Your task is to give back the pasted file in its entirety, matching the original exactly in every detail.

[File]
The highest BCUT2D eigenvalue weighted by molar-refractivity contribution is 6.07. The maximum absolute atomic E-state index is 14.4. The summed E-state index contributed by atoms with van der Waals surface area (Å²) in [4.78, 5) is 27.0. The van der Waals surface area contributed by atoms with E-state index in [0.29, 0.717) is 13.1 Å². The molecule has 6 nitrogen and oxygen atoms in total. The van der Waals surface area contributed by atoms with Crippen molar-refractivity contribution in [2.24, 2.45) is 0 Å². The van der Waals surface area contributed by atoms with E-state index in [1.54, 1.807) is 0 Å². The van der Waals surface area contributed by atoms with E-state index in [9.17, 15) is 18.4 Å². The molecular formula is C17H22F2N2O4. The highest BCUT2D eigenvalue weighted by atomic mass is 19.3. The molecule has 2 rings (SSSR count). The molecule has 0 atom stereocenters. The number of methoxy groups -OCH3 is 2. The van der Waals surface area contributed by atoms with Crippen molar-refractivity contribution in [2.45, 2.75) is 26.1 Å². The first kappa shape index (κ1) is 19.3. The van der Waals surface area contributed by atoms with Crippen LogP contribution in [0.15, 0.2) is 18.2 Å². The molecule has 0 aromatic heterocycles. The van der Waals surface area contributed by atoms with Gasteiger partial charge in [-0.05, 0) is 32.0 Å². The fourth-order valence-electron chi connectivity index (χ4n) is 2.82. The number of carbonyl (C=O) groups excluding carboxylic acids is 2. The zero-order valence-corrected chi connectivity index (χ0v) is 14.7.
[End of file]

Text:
The highest BCUT2D eigenvalue weighted by molar-refractivity contribution is 6.07. The maximum absolute atomic E-state index is 14.4. The summed E-state index contributed by atoms with van der Waals surface area (Å²) in [4.78, 5) is 27.0. The van der Waals surface area contributed by atoms with E-state index in [0.29, 0.717) is 13.1 Å². The molecule has 6 nitrogen and oxygen atoms in total. The van der Waals surface area contributed by atoms with Crippen molar-refractivity contribution in [2.24, 2.45) is 0 Å². The van der Waals surface area contributed by atoms with E-state index in [1.54, 1.807) is 0 Å². The van der Waals surface area contributed by atoms with E-state index in [9.17, 15) is 18.4 Å². The molecular formula is C17H22F2N2O4. The highest BCUT2D eigenvalue weighted by atomic mass is 19.3. The molecule has 2 rings (SSSR count). The molecule has 0 atom stereocenters. The number of methoxy groups -OCH3 is 2. The van der Waals surface area contributed by atoms with Crippen molar-refractivity contribution in [2.45, 2.75) is 26.1 Å². The first kappa shape index (κ1) is 19.3. The van der Waals surface area contributed by atoms with Crippen LogP contribution in [0.15, 0.2) is 18.2 Å². The molecule has 0 aromatic heterocycles. The van der Waals surface area contributed by atoms with Gasteiger partial charge in [-0.05, 0) is 32.0 Å². The fourth-order valence-electron chi connectivity index (χ4n) is 2.82. The number of carbonyl (C=O) groups excluding carboxylic acids is 2. The zero-order valence-corrected chi connectivity index (χ0v) is 14.7.